EVER SINCE HE EVOLVED out of producing what he describes as ‘staring-at-the-wall’ fiction — those slender stories such as The Cement Garden and The Comfort of Strangers set in no tangible time or place —Ian McEwan has become England’s premier documentarian, the chief recorder of her near past in novelistic form.
Moving seamlessly between time periods, from the Second World War to the liberation of Iraq, McEwan’s attention is drawn not towards the deeds of great men that flavor the works of say Hilary Mantel or Robert Harris. McEwan, while oftentimes anchoring his works in the past, is by no means a historical novelist. Rather, his novels attempt to reflect the Zeitgeist, how the ever-changing political, social, and cultural climate impacted or impacts the lives of ordinary or at times extraordinary people.
Amsterdam — a novel largely underrated as a consequence of it being overrated by the Booker Prize committee — was set and published in the 1990s and is above all else a manifestation of both pre-millennial and post-Soviet angst. Clive Linley’s inability to create an original, harmonious, and uplifting conclusion to his Millennial Symphony is a sign of the politically and culturally directionless state of the nation at the fag-end of the Major government, and the fear that the 1990s was to be an uninventive, imitative decade. “They say you’ve ripped off Beethoven something rotten,” music critic Paul Lanark says to Linley at a reception for his composition. “I suppose you’d call it sampling.”
Through Linley and McEwan’s other central character, the newspaper editor Vernon Halliday, McEwan explores in addition the individualisation of English society during that period — a consequence of 18 years of Thatcherite administration. Both Halliday and Linley make decisions related to their work which they believe may secure them and aid their advancement, yet impact negatively upon the lives of others. As Linley rambles across the Lake District, he chooses to ignore a violent disturbance, concerned more with the melody forming in his mind.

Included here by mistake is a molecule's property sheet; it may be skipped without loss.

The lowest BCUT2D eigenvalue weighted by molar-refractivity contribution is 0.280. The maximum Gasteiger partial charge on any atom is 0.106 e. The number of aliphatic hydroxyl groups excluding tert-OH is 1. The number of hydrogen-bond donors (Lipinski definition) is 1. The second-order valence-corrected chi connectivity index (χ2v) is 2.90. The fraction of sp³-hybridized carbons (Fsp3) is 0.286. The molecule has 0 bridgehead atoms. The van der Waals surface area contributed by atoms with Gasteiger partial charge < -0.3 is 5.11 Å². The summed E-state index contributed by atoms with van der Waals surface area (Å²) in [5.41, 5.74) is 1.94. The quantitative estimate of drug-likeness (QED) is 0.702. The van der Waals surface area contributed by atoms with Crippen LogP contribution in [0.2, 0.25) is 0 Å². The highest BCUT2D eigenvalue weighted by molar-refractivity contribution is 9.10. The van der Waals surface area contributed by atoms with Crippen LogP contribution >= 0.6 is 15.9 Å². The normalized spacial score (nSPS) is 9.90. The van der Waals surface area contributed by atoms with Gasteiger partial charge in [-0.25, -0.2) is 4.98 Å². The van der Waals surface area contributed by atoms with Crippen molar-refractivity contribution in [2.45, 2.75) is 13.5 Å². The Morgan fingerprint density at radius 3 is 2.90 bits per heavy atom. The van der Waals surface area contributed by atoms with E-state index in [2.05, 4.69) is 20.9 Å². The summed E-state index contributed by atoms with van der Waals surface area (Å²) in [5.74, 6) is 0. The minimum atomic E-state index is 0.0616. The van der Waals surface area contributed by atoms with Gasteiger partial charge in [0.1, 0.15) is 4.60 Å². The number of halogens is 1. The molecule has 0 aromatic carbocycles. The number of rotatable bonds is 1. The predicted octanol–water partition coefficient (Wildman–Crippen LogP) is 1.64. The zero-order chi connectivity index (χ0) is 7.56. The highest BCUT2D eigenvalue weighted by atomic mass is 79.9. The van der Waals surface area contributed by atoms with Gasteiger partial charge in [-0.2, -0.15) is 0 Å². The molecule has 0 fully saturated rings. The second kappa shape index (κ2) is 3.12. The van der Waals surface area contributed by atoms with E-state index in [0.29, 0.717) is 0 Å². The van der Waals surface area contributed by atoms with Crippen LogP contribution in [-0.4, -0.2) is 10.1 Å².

Remarkably astute too is McEwan’s post 9/11 novel, Saturday, which captures not only the fear and anxiety that was all too palpable at the time and continues to mutate the ways in which we interact with the world, but also the sense of naked vulnerability that enveloped residents of London, New York, and metropolises elsewhere, born of a knowledge that terrorists had struck once and could quite easily do so again:
London, his small part of it, lies wide open, impossible to defend, waiting for its bomb, like a hundred other cities. Rush hour will be a convenient time. [...] The authorities agree, an attack’s inevitable. He lives in different times — because the newspapers say so doesn’t mean it isn’t true.
With the possible exception of Atonement — where class resentment is a latent cause of Briony’s hostility towards Robbie, and the total effect of war forces her to cross boundaries, becoming a trainee nurse in a London hospital for the wounded — the England of McEwan’s novels does not give life to all classes. His characters usually enjoy comfortable lifestyles, as members of the professional and artistic classes inhabiting worlds of plush abodes and boozy suppers. The beginning of Enduring...read more